Digging up Films of Archaeological Excavations
Egyptologists and other archaeologists “tend not to look to films in their research,” which is a pity, because some enlightening historical archaeological films exist, says Michael McCluskey, a British Academy Postdoctoral Fellow in the department of English at University College London.
In his presentation, “The Dig House: Amateur Film as Artifact,” he discussed a set of films held among the many treasures in the London-based Egypt Exploration Society’s Lucy Gura Archive is a film record made between 1921 and 1936 of excavations at Tell el-Amarna, the ancient capital city of the Egyptian pharaoh Akhenaten.
The dig was highly influential, then – it turned up palaces, houses, temples, and thousands of other artifacts. The published reports of the excavation, The City of Akhenaten, remain standard texts, even now.
A reflection of the marginal role film has been given in archaeology is that the films are the only moving-image materials that the EES holds. Not holds, precisely — the films exist only as digital files, in a vague kinship with the spectral artifacts scholars know must lie under desert sands. “The originals are lost — as far as we know — though some of the original film canisters are still around,” says McCluskey.
He examined innovations in archeological technique that came into use at the time the film was shot – from 1930 to 1933, when a young explorer named John Pendlebury succeeded far better-known archaeologists and signalled a new approach to the study by making pioneering use of film in archaeology at an excavation site in Egypt, 1930-1933. Pendlebury, who began the dig as a 26-year-old director, filmed the work, administrative interactions, and social setting of the dig house – interactions among archaeologists, artifacts, British subjects, local cultures, modernity, and antiquity. He also has come to be celebrated as something of a renaissance man: archaeologist, scholar, athlete, war hero.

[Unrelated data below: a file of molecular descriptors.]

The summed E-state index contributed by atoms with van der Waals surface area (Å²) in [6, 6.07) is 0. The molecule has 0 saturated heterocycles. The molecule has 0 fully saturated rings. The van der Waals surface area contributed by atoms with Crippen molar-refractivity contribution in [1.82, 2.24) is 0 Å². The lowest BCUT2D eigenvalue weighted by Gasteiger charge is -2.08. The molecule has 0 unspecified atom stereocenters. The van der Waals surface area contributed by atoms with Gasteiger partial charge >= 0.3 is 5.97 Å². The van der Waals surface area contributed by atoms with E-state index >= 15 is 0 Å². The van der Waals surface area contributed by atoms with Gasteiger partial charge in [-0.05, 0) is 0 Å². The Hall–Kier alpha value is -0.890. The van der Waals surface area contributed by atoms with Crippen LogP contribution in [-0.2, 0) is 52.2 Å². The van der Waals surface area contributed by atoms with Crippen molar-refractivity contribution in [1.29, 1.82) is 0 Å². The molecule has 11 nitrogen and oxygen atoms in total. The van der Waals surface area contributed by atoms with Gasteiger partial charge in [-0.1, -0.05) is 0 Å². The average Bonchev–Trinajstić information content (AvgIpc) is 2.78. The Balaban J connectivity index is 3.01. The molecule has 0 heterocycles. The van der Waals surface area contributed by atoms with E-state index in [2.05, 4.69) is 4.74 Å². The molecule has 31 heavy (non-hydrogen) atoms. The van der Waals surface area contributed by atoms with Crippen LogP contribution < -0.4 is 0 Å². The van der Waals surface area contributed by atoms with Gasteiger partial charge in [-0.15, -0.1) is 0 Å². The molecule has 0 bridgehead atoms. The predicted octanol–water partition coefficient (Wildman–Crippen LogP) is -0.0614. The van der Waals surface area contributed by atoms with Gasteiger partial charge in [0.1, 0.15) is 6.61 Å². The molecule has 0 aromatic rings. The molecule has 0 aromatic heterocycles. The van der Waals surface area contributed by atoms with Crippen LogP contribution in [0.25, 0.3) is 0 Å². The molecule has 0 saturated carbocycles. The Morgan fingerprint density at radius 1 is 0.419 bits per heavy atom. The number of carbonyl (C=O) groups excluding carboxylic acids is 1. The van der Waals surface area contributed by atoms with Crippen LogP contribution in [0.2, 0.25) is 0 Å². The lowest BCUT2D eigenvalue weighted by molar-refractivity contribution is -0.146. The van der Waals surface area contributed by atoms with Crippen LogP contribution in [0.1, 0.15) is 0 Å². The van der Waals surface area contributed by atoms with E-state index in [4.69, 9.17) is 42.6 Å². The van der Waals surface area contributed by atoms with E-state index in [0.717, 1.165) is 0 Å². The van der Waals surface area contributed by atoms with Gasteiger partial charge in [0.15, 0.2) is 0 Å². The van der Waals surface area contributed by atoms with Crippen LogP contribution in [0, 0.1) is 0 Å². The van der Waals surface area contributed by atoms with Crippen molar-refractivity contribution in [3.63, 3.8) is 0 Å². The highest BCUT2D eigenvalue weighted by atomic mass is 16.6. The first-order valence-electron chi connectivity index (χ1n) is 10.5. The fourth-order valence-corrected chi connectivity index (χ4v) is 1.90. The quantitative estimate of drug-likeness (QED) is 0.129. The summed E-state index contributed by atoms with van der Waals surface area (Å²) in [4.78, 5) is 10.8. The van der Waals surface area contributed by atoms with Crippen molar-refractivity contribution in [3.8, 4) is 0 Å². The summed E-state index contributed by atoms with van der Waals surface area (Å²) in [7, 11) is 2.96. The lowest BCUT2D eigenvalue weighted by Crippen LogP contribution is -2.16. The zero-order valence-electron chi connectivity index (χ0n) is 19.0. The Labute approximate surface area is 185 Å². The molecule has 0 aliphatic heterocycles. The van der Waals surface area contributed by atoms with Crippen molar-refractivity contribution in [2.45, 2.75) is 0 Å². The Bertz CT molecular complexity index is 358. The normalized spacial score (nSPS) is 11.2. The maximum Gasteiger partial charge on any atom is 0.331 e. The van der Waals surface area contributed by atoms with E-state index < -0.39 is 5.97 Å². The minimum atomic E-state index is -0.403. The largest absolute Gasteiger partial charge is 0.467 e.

Therein lies the interest of the footage. In that McCluskey agrees with the director of the EES, Chris Naunton, who he says is “eager to drum up interest in them among researchers from different disciplines.”
Naunton has posted online his brief documentary about the footage and it makes for compelling viewing, and in it notes that the purpose of the film was itself in part to publicize the dig as a way to attract benefactors. In the first of two parts of EES Excavations at Amarna, subtitled “John Pendlebury,” Naunton draws attention to both the archaeological work, but also the people who performed and supported it.
He includes film testifying to Pendlebury’s vaunted athleticism: in one sequence, the 1926-27 Cambridge “Blue” appears clad in shorts that seem appropriate to the climate, but also a public-school cricket sweater that seems decidedly not. He banned motorized vehicles because they would “spoil the atmosphere,” and organized running races and other emblematic activities of the Chariots of Fire set. Indeed, Pendlebury came close to selection for the 1924 British Olympic team, the setting for the climax of the 1981 film of that name. One sporting event he devised for his workers was a foot race in which the competitors had to knock a ball along the parched ground with a hockey stick. Jolly stuff.
The footage also gives a sense of the nature of employment relations in the field: one sequence shows a line of numerous local labourers, male and female, scurrying along to empty paniers of sand and dirt from the excavations, encouraged on the way by a foreman flicking at them with a switch.
As Naunton says, film conveys the activities “like no photograph or written description ever could. It represents a unique record of one of the society’s most significant contributions to archaeology and Egyptology.”
Like Naunton, McCluskey wishes to draw attention to the preserved film, and to archaeology related film, in general. In a project called Filming Antiquity, he and Amara Thornton of the Institute of Archaeology at University College London are digitising and making available online a variety of excavation films in the collection of UCL’s Institute of Archaeology. They are also posting links to films from other collections and trying to raise awareness of films held in small collections like the EES.
The website, and a seminar series McCluskey and Thornton are creating, will be “for people to come together to discuss the films, archiving issues, access,” and anything else the footage provokes, he says.
The second part of Naunton’s introductory documentary, “The House of Hatiay,” shows some of the archaeological and architectural details of the dig. Much of the footage shows the uncovering and removal of a lintel from a house that, most unusually, revealed the name of the builder and owner — Akhenaten’s overseer of works, Hatiay. From there the Cairo collection or distribution by the Society to museums around the world.
The films, McCluskey believes, not only reveal some of the day-to-day activities of long-ago digs that text and even photographs cannot record; they also “can help us to further our understanding of amateur film as social practice and cultural artifact.
How to deal with the naughty and the nice